Stretch marks can be a problem that plagues many, and is surprisingly common. If you find yourself asking the question “Why do I have stretch marks on my bum?“, let me assure you, you’re not alone.

stretch marks on bum
Stretch marks on the buttocks cheeks are very common in women. image credit: Jacklee via Wikimedia Commons cc

While they have no health disadvantages – making them a strictly cosmetic issue, they can be perceived as unsightly and many seek to diminish the visibility of their stretch marks for this very reason.

The butt is one of the prime spots that can be affected by stretch marks. As part of your better butt project you may want to get rid of your stretch marks forever!

It’s very possible to reduce the severity of your stretch marks to the point where they are hardly visible.

Read on to learn more about what stretch marks are, what causes them and how to prevent and treat them.

What are Stretch Marks?

Stretch marks, or striae as they are known in the dermatological world, are visible striped line markings on the skin formed when skin ‘stretches’. They are actually a type of scarring that occurs in the dermis, the middle layer of the skin.

dermis
image credit: BruceBlaus via Wikimedia Commons cc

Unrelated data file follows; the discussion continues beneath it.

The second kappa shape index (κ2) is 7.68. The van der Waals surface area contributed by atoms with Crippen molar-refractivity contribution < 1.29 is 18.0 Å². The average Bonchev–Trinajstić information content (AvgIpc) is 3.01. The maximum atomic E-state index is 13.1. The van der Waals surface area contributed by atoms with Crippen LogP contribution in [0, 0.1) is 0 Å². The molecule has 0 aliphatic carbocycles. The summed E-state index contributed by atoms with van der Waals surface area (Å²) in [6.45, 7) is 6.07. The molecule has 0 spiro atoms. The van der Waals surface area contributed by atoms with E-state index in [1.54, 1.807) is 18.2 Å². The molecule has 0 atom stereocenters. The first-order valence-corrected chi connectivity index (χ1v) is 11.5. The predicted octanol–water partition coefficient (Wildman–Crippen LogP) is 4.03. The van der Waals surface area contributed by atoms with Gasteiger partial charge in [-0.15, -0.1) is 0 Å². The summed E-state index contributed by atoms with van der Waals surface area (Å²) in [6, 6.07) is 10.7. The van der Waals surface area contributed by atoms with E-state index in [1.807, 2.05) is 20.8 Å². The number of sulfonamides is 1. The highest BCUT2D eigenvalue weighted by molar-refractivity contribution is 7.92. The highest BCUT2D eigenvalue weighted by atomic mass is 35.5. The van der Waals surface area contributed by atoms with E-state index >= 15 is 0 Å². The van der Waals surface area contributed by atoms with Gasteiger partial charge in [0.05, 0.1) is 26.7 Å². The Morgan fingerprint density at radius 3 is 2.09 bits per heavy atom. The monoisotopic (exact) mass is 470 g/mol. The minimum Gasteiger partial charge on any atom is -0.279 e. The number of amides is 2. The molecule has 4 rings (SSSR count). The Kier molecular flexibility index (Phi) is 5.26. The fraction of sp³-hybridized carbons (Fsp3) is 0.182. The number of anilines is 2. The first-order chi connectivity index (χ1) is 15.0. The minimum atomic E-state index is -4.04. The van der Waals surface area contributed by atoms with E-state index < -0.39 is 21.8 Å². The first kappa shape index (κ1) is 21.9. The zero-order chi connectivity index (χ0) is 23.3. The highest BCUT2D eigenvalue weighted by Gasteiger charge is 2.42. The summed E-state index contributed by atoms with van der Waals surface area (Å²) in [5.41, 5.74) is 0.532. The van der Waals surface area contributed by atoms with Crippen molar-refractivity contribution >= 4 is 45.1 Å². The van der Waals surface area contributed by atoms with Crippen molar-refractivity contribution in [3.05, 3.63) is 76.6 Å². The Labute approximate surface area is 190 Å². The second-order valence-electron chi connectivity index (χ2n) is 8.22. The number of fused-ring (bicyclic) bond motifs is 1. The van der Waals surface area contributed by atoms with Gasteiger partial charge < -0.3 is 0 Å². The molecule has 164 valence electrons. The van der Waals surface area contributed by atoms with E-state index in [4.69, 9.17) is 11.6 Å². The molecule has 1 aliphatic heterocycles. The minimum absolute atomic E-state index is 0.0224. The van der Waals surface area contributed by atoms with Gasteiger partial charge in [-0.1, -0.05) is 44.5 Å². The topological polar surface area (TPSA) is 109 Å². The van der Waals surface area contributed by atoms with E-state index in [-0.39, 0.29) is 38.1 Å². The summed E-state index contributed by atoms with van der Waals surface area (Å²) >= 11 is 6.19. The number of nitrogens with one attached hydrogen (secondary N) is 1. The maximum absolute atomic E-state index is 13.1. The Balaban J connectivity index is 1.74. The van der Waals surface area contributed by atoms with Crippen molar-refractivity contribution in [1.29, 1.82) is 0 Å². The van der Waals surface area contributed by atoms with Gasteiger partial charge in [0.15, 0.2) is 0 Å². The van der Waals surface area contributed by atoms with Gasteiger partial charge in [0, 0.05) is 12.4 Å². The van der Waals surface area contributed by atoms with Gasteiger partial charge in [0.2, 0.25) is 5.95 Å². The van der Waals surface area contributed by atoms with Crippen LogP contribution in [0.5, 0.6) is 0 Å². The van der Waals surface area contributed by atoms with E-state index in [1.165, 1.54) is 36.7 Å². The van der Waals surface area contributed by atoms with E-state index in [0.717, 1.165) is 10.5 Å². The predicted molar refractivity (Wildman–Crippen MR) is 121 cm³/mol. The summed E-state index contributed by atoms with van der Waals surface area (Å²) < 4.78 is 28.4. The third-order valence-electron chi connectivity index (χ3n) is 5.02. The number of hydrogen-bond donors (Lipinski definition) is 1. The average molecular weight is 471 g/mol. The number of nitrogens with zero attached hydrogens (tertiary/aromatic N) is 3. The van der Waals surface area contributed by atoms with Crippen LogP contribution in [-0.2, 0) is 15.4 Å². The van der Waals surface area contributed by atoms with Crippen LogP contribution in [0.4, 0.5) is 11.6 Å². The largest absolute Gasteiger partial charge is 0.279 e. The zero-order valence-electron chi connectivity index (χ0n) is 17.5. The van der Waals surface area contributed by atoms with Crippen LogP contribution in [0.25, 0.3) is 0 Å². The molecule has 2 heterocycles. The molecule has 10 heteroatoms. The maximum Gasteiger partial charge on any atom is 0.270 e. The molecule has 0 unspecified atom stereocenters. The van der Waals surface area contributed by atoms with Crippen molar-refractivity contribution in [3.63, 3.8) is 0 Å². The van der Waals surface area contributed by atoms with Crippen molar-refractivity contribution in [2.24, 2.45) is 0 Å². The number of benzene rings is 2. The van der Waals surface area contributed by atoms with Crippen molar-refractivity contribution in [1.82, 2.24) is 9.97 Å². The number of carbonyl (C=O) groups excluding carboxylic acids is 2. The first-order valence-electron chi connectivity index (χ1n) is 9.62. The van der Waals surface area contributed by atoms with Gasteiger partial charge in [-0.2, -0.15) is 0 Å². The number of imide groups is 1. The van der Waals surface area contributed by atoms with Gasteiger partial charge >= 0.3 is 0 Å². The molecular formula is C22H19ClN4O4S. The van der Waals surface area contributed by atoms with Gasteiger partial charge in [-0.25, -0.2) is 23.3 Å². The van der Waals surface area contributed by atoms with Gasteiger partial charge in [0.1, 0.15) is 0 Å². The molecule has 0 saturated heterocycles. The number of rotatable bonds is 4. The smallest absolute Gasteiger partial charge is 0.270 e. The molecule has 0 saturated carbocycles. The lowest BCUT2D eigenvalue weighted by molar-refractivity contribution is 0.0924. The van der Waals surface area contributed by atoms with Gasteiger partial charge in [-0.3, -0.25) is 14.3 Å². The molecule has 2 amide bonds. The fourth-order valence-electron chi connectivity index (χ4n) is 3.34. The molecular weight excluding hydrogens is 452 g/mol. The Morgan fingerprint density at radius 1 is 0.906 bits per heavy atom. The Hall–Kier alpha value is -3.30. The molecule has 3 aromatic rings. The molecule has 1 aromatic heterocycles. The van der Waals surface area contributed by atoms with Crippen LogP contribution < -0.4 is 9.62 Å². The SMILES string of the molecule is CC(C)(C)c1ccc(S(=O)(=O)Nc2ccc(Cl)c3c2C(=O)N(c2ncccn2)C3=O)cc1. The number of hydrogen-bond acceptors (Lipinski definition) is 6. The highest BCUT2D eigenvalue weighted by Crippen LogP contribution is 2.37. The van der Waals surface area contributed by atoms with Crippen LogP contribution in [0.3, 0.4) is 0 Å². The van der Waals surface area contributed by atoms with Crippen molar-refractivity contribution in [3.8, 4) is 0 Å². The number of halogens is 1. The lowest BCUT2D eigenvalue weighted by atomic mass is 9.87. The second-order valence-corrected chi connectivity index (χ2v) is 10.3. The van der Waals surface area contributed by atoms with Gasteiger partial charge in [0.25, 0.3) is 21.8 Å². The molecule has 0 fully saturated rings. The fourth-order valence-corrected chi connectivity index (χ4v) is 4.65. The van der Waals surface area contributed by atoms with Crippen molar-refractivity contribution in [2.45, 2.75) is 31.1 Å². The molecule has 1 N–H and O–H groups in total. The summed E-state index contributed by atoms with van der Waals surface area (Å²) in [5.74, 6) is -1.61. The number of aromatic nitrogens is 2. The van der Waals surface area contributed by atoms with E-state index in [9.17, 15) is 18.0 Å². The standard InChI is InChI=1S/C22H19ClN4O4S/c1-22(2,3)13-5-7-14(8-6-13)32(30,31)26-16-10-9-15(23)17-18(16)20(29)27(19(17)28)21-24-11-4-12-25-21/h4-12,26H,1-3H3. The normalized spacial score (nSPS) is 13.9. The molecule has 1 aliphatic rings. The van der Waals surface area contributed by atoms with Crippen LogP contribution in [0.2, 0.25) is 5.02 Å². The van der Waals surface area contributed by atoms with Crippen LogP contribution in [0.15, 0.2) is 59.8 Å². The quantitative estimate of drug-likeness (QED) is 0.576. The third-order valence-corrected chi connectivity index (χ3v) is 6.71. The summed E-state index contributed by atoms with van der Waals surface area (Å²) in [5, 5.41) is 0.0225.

The striped appearance can range in color and texture depending on the age of the marks. Initially, newer stretch marks are usually red, pink or brown and can have a raised appearance, and they often fade to purple or blue before turning a silvery white color as they age. Some stretch marks can flatten out or even become sunken compared to the surrounding skin.

They nearly always appear in multiples of long stripes, leading some to affectionately refer to them as ‘tiger stripes’.

tiger stripes

What Causes Stretch Marks?

Rapid growth or weight changes can occur at a rate too fast for the skin to keep up, and the resulting tears that occur in the dermis cause the visible marks we know as stretch marks.

Skin is elastic, but it does have its limits. The dermis contains a network of connective tissue fibers that give elasticity and structure to the skin.

Rapid growth can overstretch and break the fiber network in the dermis which leads to visible exposure of the underlying tissue and blood vessels through the dermis – which is why new stretch marks have a red/pink/purple appearance. It eventually fades to white as the blood vessels contract and the fatty tissue is left behind.

Striae
Purple colored stretch marks can be quite obvious on the skin. image credit: PanoramicTiger via Wikimedia Commons cc

Hormones can play a role in causing stretch marks, as they can affect collagen levels in the skin. Collagen is a protein found in the dermis and responsible for skin strength and elasticity; the less collagen you have, the more likely the dermis is to tear under conditions of rapid change.